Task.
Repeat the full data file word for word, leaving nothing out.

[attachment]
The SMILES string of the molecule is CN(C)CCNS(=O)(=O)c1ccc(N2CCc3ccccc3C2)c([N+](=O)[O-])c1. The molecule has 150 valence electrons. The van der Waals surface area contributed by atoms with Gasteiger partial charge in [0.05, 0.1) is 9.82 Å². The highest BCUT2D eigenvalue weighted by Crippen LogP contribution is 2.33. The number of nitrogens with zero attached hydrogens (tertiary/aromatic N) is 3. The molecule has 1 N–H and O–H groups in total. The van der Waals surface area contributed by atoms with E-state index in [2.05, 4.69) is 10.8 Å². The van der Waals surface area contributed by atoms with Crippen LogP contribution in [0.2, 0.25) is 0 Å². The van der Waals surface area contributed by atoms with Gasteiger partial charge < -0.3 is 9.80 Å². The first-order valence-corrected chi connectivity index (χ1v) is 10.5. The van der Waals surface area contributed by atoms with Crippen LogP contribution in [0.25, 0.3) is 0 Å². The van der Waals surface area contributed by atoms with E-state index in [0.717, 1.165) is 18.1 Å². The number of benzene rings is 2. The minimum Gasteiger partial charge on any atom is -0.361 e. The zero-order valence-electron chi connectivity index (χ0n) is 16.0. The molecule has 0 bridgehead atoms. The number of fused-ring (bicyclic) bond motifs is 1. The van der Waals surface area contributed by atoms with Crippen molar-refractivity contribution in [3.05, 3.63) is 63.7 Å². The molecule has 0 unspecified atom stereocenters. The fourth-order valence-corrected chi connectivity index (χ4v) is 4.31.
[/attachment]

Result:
The SMILES string of the molecule is CN(C)CCNS(=O)(=O)c1ccc(N2CCc3ccccc3C2)c([N+](=O)[O-])c1. The molecule has 150 valence electrons. The van der Waals surface area contributed by atoms with Gasteiger partial charge in [0.05, 0.1) is 9.82 Å². The highest BCUT2D eigenvalue weighted by Crippen LogP contribution is 2.33. The number of nitrogens with zero attached hydrogens (tertiary/aromatic N) is 3. The molecule has 1 N–H and O–H groups in total. The van der Waals surface area contributed by atoms with E-state index in [2.05, 4.69) is 10.8 Å². The van der Waals surface area contributed by atoms with Crippen LogP contribution in [0.2, 0.25) is 0 Å². The van der Waals surface area contributed by atoms with Gasteiger partial charge < -0.3 is 9.80 Å². The first-order valence-corrected chi connectivity index (χ1v) is 10.5. The van der Waals surface area contributed by atoms with Crippen LogP contribution in [0.25, 0.3) is 0 Å². The van der Waals surface area contributed by atoms with E-state index in [0.717, 1.165) is 18.1 Å². The number of benzene rings is 2. The minimum Gasteiger partial charge on any atom is -0.361 e. The zero-order valence-electron chi connectivity index (χ0n) is 16.0. The molecule has 0 bridgehead atoms. The number of fused-ring (bicyclic) bond motifs is 1. The van der Waals surface area contributed by atoms with Crippen molar-refractivity contribution in [3.05, 3.63) is 63.7 Å². The molecule has 0 unspecified atom stereocenters. The fourth-order valence-corrected chi connectivity index (χ4v) is 4.31.